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Ireland's Mother and Baby Homes

I've spent half a century writing for radio and print (mostly print). I hope to still be tapping the keys as I take my last breath.

Shameful Treatment of the Shamed

Thousands of unmarried, pregnant women were placed in the care of Roman Catholic nuns in the 20th century. The “care” fell far short of tender and loving; in fact, it was worse than neglectful as thousands of children died in the homes established to look after them. In the words of Irish documentary maker Mia Mullarkey, the mothers and babies were subjected to “wanton cruelty and trauma.”

Pregnant and unmarried in Ireland meant being a social outcast.

Pregnant and unmarried in Ireland meant being a social outcast.

Contraception Ban in Ireland

In 1930, Pope Pius XI sent out one of his encyclicals, the so-called Casti connubii. In it he wrote “Any use whatsoever of matrimony exercised in such a way that the act is deliberately frustrated in its natural power to generate life is an offense against the law of God and of nature, and those who indulge in such are branded with the guilt of a grave sin.”

The church also taught its congregants that pre-marital purity was blessed by God—immodest dress, dance halls, pubs, and mixed bathing were terrible temptations leading to evil activity.

Although celibate, Pope Pius XI (above) felt fully qualified to make doctrinal statements about relationships and intimacy. His rules ruined the lives of thousands of people.

Although celibate, Pope Pius XI (above) felt fully qualified to make doctrinal statements about relationships and intimacy. His rules ruined the lives of thousands of people.

Beholden to Rome, the Irish government enacted a law in 1935 to ban the importation and sale of condoms and other methods of contraception. Bizarrely, owning and using contraceptives was not made illegal.

There was, of course, a brisk underground trade in such items but not enough to stop all the pregnancies that occur when young folk act on their hormones. Abortions were even more difficult to obtain; travelling outside the country for a termination was the only option.

The admonition to simply refrain from having sex outside marriage has never been much of a success in controlling teen pregnancies. So, youngsters in the family way were shunted off to mother and baby homes in an attempt to avoid the shame and scorn for girls having acted on their impulses.

The ban on contraceptive sales in Ireland was not lifted until 1980.

St. Mary's Mother and Baby Home in Tuam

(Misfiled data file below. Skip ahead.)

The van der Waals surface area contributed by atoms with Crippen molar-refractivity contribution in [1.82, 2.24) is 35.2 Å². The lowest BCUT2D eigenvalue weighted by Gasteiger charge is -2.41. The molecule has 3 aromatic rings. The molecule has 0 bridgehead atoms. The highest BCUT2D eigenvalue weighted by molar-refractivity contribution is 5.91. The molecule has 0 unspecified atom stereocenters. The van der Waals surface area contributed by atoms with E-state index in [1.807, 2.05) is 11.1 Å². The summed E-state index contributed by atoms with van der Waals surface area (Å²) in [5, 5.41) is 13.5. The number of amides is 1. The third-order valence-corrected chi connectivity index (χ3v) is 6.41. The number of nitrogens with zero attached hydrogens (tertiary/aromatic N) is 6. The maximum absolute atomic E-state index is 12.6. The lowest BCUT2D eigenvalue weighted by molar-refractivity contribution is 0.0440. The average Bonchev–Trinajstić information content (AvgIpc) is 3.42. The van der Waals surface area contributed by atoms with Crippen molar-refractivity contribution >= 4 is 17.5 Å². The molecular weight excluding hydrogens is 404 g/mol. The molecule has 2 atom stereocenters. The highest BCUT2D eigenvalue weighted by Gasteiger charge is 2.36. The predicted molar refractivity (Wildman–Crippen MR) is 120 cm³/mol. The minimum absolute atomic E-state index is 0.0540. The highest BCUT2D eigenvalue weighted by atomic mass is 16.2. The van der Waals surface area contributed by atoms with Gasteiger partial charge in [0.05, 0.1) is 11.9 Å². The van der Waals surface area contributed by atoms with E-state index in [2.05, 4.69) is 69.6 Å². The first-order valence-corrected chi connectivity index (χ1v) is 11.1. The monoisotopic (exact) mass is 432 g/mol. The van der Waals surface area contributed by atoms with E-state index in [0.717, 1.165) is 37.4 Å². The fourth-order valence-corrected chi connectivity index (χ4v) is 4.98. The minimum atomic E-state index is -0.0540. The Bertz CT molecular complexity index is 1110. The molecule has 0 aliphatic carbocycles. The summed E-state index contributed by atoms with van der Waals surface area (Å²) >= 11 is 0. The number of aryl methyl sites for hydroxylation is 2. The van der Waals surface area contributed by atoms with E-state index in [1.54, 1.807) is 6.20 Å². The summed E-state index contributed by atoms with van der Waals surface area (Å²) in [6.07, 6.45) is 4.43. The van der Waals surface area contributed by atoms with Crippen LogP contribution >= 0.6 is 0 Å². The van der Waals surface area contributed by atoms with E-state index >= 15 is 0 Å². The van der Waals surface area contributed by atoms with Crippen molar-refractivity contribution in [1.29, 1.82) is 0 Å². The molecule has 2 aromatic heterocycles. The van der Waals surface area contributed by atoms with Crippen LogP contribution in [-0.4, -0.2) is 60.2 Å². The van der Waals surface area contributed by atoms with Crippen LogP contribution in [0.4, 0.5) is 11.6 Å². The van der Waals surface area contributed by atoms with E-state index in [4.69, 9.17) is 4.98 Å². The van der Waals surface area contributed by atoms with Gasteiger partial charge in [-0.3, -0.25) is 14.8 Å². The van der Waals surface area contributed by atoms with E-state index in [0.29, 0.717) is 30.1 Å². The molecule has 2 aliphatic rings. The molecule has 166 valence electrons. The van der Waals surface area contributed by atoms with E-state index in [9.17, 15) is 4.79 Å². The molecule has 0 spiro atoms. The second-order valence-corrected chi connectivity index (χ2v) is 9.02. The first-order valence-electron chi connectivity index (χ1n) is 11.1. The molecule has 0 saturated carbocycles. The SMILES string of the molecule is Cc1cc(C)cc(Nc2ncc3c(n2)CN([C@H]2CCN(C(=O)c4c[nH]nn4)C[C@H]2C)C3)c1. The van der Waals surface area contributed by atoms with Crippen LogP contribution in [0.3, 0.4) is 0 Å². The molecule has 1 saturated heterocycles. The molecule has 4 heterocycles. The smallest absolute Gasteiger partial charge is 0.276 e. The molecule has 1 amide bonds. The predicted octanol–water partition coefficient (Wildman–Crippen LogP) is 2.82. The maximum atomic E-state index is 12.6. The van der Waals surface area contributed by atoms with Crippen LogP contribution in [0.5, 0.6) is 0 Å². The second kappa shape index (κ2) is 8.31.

In 1925, a former workhouse in County Galway was converted into a home for unwed mothers and their babies. It was operated by the Roman Catholic nuns of the Order of Bon Secours. (Bon secours translates to “good help”).

Historian Catherine Corless investigated what happened at the Tuam home. She found that between 1925 and 1961, 796 children, most of them infants, died in the place that was supposed to care for them.

According to The Irish Times the death certificates for the children mostly gave causes as “tuberculosis, convulsions, measles, whooping cough, influenza, bronchitis and meningitis, among other illnesses.”

The infant mortality rates were higher than that in the general population. Journalist Conall Ó Fátharta discovered that in 1944 the infant mortality rate in County Cork’s Bessborough Mother and Baby Home was 82 percent.

At Tuam, the children were buried informally in an area behind the home and Ms. Corless says it's “quite possible” some of them were put into a working septic tank.

(Unfortunately, some media outlets seized on this and sensationalized it with headlines such as The Washington Post's “Bodies of 800 Babies, Long-Dead, Found in Septic Tank at Former Irish Home for Unwed Mothers.”)

After the young mothers gave birth, their babies were taken from them and raised in another part of the home.

Mother and Baby Homes Exposed

Having become quite dilapidated, the Tuam home was closed in 1961, but other institutions remained open until 1998. The high mortality rates were well known to authorities yet nobody saw fit to take action. It wasn't until 2015 that a commission of inquiry was set up. After six years of investigations, the commission delivered its shocking report.